In computing, klibc is a minimalistic subset of the standard C library developed by H. Peter Anvin. It was developed mainly to be used during the Linux startup process, and it is part of the early user space, i.e. components used during kernel startup, but which do not run in kernel mode. These components do not have access to the standard library (usually glibc) used by normal userspace programs.
The development of klibc library was part of the 2002 effort to move some Linux initialization code out of the kernel. According to its documentation, the klibc library is optimized for correctness and small size. Because of its design, klibc is also technically suitable for embedded software in general, and even some full-featured programmes such as the MirBSD Korn Shell. Unlike many other open source libraries, klibc is licensed under the full GPL license, which (unlike LGPL) imposes itself on any code linked with it. (This only applies to klibc as a whole due to embedding some Linux kernel derived files; most of the library source code is actually available under a BSD licence from UCB or the Historical Permission Notice and Disclaimer.) This may limit its applicability to commercial embedded software.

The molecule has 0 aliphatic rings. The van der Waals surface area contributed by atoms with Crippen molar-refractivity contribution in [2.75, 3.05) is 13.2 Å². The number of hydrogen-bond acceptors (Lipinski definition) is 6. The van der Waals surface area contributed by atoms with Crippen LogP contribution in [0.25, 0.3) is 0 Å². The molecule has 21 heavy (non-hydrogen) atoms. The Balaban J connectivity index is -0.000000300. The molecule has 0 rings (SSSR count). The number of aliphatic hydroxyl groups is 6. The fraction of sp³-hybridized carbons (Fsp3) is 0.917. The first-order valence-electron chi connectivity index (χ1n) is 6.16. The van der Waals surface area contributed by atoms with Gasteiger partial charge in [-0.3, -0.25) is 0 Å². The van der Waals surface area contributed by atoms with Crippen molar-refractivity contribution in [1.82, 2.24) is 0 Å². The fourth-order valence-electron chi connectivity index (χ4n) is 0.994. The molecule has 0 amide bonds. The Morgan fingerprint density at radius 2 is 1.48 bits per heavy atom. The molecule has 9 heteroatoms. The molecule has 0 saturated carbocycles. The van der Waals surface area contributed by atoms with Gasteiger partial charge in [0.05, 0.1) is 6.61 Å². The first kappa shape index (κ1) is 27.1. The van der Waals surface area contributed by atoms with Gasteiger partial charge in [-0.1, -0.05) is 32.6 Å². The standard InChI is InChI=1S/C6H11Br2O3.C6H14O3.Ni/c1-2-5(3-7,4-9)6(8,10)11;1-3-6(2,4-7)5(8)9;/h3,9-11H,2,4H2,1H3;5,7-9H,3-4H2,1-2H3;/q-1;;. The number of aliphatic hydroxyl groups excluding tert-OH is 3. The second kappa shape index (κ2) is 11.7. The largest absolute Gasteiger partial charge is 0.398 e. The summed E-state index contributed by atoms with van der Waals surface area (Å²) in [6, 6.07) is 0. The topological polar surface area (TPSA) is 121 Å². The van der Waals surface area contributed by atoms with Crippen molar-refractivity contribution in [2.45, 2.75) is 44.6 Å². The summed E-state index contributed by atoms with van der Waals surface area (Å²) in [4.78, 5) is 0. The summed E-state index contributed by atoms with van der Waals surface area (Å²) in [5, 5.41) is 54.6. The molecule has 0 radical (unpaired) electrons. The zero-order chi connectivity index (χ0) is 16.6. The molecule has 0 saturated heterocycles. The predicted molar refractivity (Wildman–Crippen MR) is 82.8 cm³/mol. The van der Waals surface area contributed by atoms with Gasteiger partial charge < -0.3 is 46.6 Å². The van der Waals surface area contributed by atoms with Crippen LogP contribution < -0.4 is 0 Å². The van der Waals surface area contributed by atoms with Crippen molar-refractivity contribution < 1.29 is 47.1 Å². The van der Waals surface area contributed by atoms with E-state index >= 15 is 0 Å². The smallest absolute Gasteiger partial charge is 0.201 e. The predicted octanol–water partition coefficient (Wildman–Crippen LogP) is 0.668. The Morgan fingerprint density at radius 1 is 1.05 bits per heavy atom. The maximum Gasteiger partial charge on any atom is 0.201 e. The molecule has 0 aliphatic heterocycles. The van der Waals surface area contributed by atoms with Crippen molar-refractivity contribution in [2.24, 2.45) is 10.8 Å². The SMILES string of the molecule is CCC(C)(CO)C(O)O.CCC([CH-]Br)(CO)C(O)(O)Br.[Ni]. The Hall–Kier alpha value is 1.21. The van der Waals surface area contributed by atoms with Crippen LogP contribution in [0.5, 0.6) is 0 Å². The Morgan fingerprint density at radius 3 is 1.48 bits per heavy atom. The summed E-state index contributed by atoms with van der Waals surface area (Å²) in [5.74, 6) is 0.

During the Linux startup process, klibc is loaded from within a temporary RAM file system, initramfs. It is incorporated by default into initial RAM file systems that are created by the
mkinitramfs script in Debian  and Ubuntu. Furthermore it has a set of small Unix utilities that are useful in early user space: cpio, dash, fstype, mkdir, mknod, mount, nfsmount, run-init, etc. all using the klibc library. An alternate strategy is to include everything in one executable, like BusyBox, which determines the program via arguments or a symlink.